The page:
Difference between revisions of "Rich Wardner"
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On November 7, 2006, Wardner was re-elected to the
On November 7, 2006, Wardner was re-elected to the District Seat in the [[North Dakota State Senate]], besting Chad Berger (D). <ref>[http://web.apps.state.nd.us/sec/emspublic/gp/electionresultssearch.htm?legislativeDistrictNo=&judicialDistrictNo=&showLegDistricts=Y&showMap=N&electionDate=11072006&searchType=STATE&countyNo=&resultType=State+Senate&constituency=S&cmd=Search 2006 election results, North Dakota Senate]</ref> Wardner raised $4,767 for his campaign, while Berger did not raise any money. <ref>[http://www.followthemoney.org/database/StateGlance/state_candidates.phtml?s=ND&y=2006&f=S&so=O#sorttable North Dakota Senate spending, 2006]</ref>
office = North Dakota Senate, District 37 (2008)
office = North Dakota Senate, District 37 (2008)
Revision as of 13:41, 10 February 2014
|North Dakota State Senate District 37|
|December 1, 2014|
|Years in position||17|
|State Senate Majority Leader|
|2013 - present|
|Per diem||Up to $1,351/month for lodging|
|Elections and appointments|
|Last election||November 2, 2010|
|Next general||November 4, 2014|
|North Dakota State House of Representatives|
|Bachelor's||Dickinson State University|
|Master's||Northern State University|
On September 6, 2011, Wardner was selected as the North Dakota State Senate Majority Leader for a special session. Wardner replaced Bob Stenehjem, who was killed in a car accident earlier in the year.
Wardner served in the North Dakota House of Representatives from 1991 to 1997.
Wardner earned his B.S. from Dickinson State University. He later received his M.S. from Northern State University. Wardner is a Math/Chemistry Teacher at Dickinson High School.
At the beginning of the 2013 legislative session, Armstrong served on the following committees:
Wardner has not been assigned to any standing committees as of January 31, 2013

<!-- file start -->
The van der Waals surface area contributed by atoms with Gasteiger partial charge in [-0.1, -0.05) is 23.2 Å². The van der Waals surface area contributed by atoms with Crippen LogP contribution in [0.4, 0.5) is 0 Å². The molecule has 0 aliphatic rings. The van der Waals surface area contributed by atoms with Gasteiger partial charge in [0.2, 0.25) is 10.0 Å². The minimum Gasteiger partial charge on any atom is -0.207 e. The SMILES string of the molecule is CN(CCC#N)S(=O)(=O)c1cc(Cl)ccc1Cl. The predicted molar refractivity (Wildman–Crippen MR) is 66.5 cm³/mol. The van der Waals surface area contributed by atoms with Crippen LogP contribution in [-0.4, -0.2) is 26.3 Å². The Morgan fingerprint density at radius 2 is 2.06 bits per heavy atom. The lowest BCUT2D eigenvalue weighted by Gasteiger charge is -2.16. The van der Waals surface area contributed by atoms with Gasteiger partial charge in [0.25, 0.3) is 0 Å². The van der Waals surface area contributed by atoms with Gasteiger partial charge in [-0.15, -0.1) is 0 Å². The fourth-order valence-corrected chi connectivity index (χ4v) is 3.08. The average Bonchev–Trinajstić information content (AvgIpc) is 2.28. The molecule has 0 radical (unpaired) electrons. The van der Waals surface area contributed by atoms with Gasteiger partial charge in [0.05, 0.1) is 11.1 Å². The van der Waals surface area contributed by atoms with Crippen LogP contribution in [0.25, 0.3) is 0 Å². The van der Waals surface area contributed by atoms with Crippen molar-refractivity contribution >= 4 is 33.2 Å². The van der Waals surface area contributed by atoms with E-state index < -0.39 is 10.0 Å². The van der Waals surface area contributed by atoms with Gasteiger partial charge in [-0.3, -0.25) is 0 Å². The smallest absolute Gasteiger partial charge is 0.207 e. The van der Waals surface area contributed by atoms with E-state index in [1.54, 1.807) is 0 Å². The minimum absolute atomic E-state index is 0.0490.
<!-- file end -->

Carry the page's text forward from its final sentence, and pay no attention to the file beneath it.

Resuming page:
In the 2011-2012 legislative session, Wardner served on this committee:
|North Dakota Committee Assignments, 2011|
In the 2009-2010 legislative session, Wardner served on this committee:
|North Dakota Committee Assignments, 2009|
|North Dakota Senate General Election, District 37 (2010)|
|Rich Wardner (R)||4,064||98.98%|
On November 7, 2006, Wardner was re-elected to the 73rd District Seat in the North Dakota State Senate, besting Chad Berger (D).  Wardner raised $4,767 for his campaign, while Berger did not raise any money. 
|North Dakota Senate, District 37 (2008)|
|Rich Wardner (R)||2,944|
|Chad Berger (D)||1,518|
In 2010, Wardner received $4,025 in campaign donations. The top contributors are listed below.
|North Dakota State Senate 2010 election - Campaign Contributions|
|Top contributors to Rich Wardner's campaign in 2010|
|North Dakota Association Of Realtors||$1,000|
|North Dakota Chiropractic Association||$500|
|North Dakota Long Term Care Association||$500|
|North Dakota Association Of Rural Electric Cooperatives||$400|
|Total Raised in 2010||$4,025|
In 2006, Wardner collected $4,767 in donations.
These were the largest contributors.
|NORTH DAKOTA ASSOCIATION OF REALTORS||$667|
|NORTH DAKOTA ASSOCIATION OF TELEPHONE COOPERATIVES||$500|
|NORTH DAKOTA LIGNITE COUNCIL||$500|
North Dakota Legislative Review
The North Dakota Policy Council, a North Dakota-based nonprofit research organization which describes itself as "liberty-based", published the North Dakota Legislative Review, a comprehensive report on how state legislators voted during the 2011 legislative session. The scorecard seeks to show how North Dakota legislators voted on the principles the Council seeks to promote. The Council recorded and scored votes on both spending bills and policy bills, and awarded points accordingly. Policy issues voted upon included income tax cuts, pension reform, and government transparency. On spending legislation, the Council accorded a percentage score based on how much spending the legislator voted against. On policy legislation, scores range from the highest score (100%) to the lowest (0%). A higher score indicates that the legislator voted more in favor of the values supported by the Council. Wardner received a score of 81.82% on policy legislation and voted against 2.45% of state spending. On policy, Wardner was ranked 17th and on spending was ranked 28th, out of 46 Senate members evaluated for the study.
Wardner and his wife, Kathleen, have two children. They currently reside in Dickinson, North Dakota.
- Summary, biography, voting record, and interest group ratings at Project Vote Smart
- Profile at Wikipedia
- Campaign contributions at Follow The Money
- Grand Forks Herald "Dickinson's Wardner new N.D. Senate majority leader," September 6, 2011
- Legis.nd.gov "Senator Rich Wardner," Accessed January 31, 2013
- North Dakota candidate list
- 2010 North Dakota Primary Election Results
- North Dakota 2010 General Election Results
- 2006 election results, North Dakota Senate
- North Dakota Senate spending, 2006
- followthemoney.org, "2010 contributions," accessed December 23, 2013
- 2008 contributions
- North Dakota Policy Council, "The North Dakota Legislative Review - 2011," accessed January 20, 2014
- North Dakota Policy Council "2011 North Dakota Legislative Review Rankings," accessed January 26, 2014
|North Dakota State Senate District 37
| Succeeded by|
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